Just nine per cent of UK shoppers always read the ingredients label on their food shopping.

foodlabeThat’s the finding of new research by Canadean Consumer, which also reveals that while 32 per cent of consumers ‘often’ read the ingredients list, 21 per cent ‘rarely’ or ‘never’ read the ingredients.

This, says the market research company, means many shoppers are unfamiliar with ingredients such as DHA, stevia and taurine.

Women (44 per cent) are more likely than men (39 per cent) to ‘always’ or ‘often’ read the ingredients list on products they buy – in fact, 26 per cent of males ‘never’ or ‘rarely’ read the ingredients list, compared to only 17 per cent of females.

This difference may imply that women are generally more health-conscious than their male counterparts, and are specifically using ingredient information as a means of guiding their healthy product choices.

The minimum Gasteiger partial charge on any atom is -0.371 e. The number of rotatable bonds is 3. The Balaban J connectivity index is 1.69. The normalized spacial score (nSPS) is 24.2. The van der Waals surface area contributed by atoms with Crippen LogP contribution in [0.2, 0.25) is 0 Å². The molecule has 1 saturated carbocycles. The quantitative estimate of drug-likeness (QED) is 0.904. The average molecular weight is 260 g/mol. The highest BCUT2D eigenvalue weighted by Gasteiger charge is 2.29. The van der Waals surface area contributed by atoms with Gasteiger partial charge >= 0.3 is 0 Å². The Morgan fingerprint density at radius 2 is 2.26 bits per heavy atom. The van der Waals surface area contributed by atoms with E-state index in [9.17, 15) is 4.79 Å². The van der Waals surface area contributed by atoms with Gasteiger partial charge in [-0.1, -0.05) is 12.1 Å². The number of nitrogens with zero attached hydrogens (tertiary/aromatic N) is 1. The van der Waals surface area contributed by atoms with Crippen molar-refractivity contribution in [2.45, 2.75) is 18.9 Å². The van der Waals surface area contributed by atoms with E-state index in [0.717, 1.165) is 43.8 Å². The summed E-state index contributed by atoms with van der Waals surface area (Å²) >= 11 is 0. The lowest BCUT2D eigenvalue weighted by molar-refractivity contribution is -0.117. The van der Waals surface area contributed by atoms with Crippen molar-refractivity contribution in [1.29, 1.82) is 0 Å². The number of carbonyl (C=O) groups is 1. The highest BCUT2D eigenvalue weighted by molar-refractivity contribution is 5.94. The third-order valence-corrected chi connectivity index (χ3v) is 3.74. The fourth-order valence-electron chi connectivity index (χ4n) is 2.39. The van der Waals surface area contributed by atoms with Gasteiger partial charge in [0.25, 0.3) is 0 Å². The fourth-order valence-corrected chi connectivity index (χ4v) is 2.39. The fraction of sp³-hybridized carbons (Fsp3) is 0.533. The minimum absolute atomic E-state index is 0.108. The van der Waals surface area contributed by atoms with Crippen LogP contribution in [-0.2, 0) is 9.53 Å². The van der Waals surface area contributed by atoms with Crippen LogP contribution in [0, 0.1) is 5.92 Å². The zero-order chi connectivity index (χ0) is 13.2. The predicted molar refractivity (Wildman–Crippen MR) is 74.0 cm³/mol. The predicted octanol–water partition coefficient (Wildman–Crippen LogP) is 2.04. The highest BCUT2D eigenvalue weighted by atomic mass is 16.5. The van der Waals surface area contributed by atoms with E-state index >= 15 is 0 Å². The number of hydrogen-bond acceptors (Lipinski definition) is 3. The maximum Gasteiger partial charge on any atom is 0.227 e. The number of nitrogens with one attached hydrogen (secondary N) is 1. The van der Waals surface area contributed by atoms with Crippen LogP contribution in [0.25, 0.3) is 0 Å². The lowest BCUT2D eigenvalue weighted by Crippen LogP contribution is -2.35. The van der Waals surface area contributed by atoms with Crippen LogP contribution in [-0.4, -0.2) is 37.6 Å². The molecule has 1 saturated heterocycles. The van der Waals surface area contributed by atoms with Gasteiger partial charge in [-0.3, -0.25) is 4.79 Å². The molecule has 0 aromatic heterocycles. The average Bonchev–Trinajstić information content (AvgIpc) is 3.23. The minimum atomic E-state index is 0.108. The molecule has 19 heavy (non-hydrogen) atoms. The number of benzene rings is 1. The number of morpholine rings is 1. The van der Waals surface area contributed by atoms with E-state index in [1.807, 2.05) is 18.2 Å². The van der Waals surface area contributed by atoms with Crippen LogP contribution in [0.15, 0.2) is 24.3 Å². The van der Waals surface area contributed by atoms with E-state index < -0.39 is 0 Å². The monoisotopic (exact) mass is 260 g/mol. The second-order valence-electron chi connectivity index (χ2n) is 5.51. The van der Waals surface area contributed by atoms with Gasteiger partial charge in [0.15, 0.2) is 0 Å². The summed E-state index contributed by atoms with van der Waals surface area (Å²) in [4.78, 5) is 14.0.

Moreover, the study revealed that consumers from a higher social status are more likely to check ingredients lists always or often (44 per cent) compared to consumers from a lower social status (38 per cent).

“Consumers from lower social status groups may be less likely to deviate from regular product purchases as a result of tighter budget constraints,” suggests Canadean Consumer research manager Alex Wilman. “When it comes to checking ingredients, consumers are more likely to do so with unfamiliar products. As a result, consumers from higher social status groups may therefore check ingredients more frequently.”

Everyday ingredients such as salt, caffeine and olive oil are familiar to virtually all consumers, regardless of whether they check the ingredients list on a product or not. Awareness of newer and more specialist ingredients, such as DHA, stevia and taurine, however, relies more heavily on consumers reading labels.

“With only nine per cent of consumers always checking the ingredients on products they buy, awareness levels of ‘less-common’ ingredients may stay low,” adds Wilman.

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